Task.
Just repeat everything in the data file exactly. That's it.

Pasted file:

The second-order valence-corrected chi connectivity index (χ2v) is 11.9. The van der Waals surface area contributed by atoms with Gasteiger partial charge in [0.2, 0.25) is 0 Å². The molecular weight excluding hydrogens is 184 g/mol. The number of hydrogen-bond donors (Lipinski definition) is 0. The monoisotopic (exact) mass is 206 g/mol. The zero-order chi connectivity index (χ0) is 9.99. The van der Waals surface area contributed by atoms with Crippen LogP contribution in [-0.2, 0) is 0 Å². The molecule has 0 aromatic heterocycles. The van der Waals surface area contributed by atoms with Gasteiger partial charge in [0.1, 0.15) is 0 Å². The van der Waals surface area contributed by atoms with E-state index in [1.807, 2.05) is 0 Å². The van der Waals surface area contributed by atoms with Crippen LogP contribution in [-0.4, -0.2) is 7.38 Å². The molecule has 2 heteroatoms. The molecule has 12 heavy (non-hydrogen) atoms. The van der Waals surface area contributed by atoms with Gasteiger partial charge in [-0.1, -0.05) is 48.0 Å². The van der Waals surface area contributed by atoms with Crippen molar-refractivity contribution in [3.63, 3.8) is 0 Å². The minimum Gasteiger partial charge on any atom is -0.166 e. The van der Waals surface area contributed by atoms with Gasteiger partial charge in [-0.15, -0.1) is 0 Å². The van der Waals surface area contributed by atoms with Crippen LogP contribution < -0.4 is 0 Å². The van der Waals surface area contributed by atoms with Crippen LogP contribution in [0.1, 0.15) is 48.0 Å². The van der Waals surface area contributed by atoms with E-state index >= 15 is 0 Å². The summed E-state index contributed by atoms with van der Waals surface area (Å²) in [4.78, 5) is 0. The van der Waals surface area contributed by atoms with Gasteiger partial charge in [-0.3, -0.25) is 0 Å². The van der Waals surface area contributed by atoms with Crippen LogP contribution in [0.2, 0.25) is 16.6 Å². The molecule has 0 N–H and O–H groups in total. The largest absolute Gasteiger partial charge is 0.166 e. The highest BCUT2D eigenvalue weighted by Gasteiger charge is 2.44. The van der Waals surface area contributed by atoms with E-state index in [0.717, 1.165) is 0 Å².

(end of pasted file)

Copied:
The second-order valence-corrected chi connectivity index (χ2v) is 11.9. The van der Waals surface area contributed by atoms with Gasteiger partial charge in [0.2, 0.25) is 0 Å². The molecular weight excluding hydrogens is 184 g/mol. The number of hydrogen-bond donors (Lipinski definition) is 0. The monoisotopic (exact) mass is 206 g/mol. The zero-order chi connectivity index (χ0) is 9.99. The van der Waals surface area contributed by atoms with Crippen LogP contribution in [-0.2, 0) is 0 Å². The molecule has 0 aromatic heterocycles. The van der Waals surface area contributed by atoms with Gasteiger partial charge in [0.1, 0.15) is 0 Å². The van der Waals surface area contributed by atoms with E-state index in [1.807, 2.05) is 0 Å². The van der Waals surface area contributed by atoms with Crippen LogP contribution in [-0.4, -0.2) is 7.38 Å². The molecule has 2 heteroatoms. The molecule has 12 heavy (non-hydrogen) atoms. The van der Waals surface area contributed by atoms with Gasteiger partial charge in [-0.1, -0.05) is 48.0 Å². The van der Waals surface area contributed by atoms with Crippen molar-refractivity contribution in [3.63, 3.8) is 0 Å². The minimum Gasteiger partial charge on any atom is -0.166 e. The van der Waals surface area contributed by atoms with Gasteiger partial charge in [-0.15, -0.1) is 0 Å². The van der Waals surface area contributed by atoms with Crippen LogP contribution < -0.4 is 0 Å². The van der Waals surface area contributed by atoms with Crippen LogP contribution in [0.1, 0.15) is 48.0 Å². The van der Waals surface area contributed by atoms with E-state index >= 15 is 0 Å². The summed E-state index contributed by atoms with van der Waals surface area (Å²) in [4.78, 5) is 0. The van der Waals surface area contributed by atoms with Gasteiger partial charge in [-0.3, -0.25) is 0 Å². The van der Waals surface area contributed by atoms with Crippen LogP contribution in [0.2, 0.25) is 16.6 Å². The molecule has 0 N–H and O–H groups in total. The largest absolute Gasteiger partial charge is 0.166 e. The highest BCUT2D eigenvalue weighted by Gasteiger charge is 2.44. The van der Waals surface area contributed by atoms with E-state index in [0.717, 1.165) is 0 Å².